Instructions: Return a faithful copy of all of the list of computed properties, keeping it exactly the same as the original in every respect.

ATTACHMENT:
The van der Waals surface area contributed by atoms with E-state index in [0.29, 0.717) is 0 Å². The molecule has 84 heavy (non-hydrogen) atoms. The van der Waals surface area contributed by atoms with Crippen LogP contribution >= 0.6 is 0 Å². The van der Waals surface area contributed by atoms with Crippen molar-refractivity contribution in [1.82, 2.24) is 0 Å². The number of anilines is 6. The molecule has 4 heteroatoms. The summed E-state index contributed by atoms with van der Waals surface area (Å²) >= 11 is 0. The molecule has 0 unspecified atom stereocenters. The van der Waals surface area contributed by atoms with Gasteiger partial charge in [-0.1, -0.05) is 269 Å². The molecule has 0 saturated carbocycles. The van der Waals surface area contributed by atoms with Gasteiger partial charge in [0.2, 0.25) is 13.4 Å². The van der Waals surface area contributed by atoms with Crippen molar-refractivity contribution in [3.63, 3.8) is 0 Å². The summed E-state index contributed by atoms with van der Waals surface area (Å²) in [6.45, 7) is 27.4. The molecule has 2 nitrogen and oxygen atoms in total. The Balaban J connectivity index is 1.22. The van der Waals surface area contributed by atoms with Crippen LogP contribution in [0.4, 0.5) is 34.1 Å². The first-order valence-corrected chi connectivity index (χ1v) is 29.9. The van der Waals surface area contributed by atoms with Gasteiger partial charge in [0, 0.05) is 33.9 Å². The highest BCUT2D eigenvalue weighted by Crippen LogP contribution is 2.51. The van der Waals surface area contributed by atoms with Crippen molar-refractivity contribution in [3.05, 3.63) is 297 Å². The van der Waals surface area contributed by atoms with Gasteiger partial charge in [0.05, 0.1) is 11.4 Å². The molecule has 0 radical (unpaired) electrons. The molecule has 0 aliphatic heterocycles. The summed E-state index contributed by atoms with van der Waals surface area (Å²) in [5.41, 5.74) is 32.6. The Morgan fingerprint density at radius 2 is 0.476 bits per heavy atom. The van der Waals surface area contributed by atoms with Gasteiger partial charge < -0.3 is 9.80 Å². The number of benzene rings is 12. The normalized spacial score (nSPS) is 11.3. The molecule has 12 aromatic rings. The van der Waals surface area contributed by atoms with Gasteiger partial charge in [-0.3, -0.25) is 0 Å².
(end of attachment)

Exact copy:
The van der Waals surface area contributed by atoms with E-state index in [0.29, 0.717) is 0 Å². The molecule has 84 heavy (non-hydrogen) atoms. The van der Waals surface area contributed by atoms with Crippen LogP contribution >= 0.6 is 0 Å². The van der Waals surface area contributed by atoms with Crippen molar-refractivity contribution in [1.82, 2.24) is 0 Å². The number of anilines is 6. The molecule has 4 heteroatoms. The summed E-state index contributed by atoms with van der Waals surface area (Å²) >= 11 is 0. The molecule has 0 unspecified atom stereocenters. The van der Waals surface area contributed by atoms with Gasteiger partial charge in [-0.1, -0.05) is 269 Å². The molecule has 0 saturated carbocycles. The van der Waals surface area contributed by atoms with Gasteiger partial charge in [0.2, 0.25) is 13.4 Å². The van der Waals surface area contributed by atoms with Crippen molar-refractivity contribution in [3.63, 3.8) is 0 Å². The summed E-state index contributed by atoms with van der Waals surface area (Å²) in [6.45, 7) is 27.4. The molecule has 2 nitrogen and oxygen atoms in total. The Balaban J connectivity index is 1.22. The van der Waals surface area contributed by atoms with Crippen LogP contribution in [0.4, 0.5) is 34.1 Å². The first-order valence-corrected chi connectivity index (χ1v) is 29.9. The van der Waals surface area contributed by atoms with Gasteiger partial charge in [0, 0.05) is 33.9 Å². The highest BCUT2D eigenvalue weighted by Crippen LogP contribution is 2.51. The van der Waals surface area contributed by atoms with Crippen molar-refractivity contribution in [3.05, 3.63) is 297 Å². The van der Waals surface area contributed by atoms with Gasteiger partial charge in [0.05, 0.1) is 11.4 Å². The molecule has 0 radical (unpaired) electrons. The molecule has 0 aliphatic heterocycles. The summed E-state index contributed by atoms with van der Waals surface area (Å²) in [5.41, 5.74) is 32.6. The Morgan fingerprint density at radius 2 is 0.476 bits per heavy atom. The van der Waals surface area contributed by atoms with Gasteiger partial charge < -0.3 is 9.80 Å². The number of benzene rings is 12. The normalized spacial score (nSPS) is 11.3. The molecule has 12 aromatic rings. The van der Waals surface area contributed by atoms with Gasteiger partial charge in [-0.3, -0.25) is 0 Å².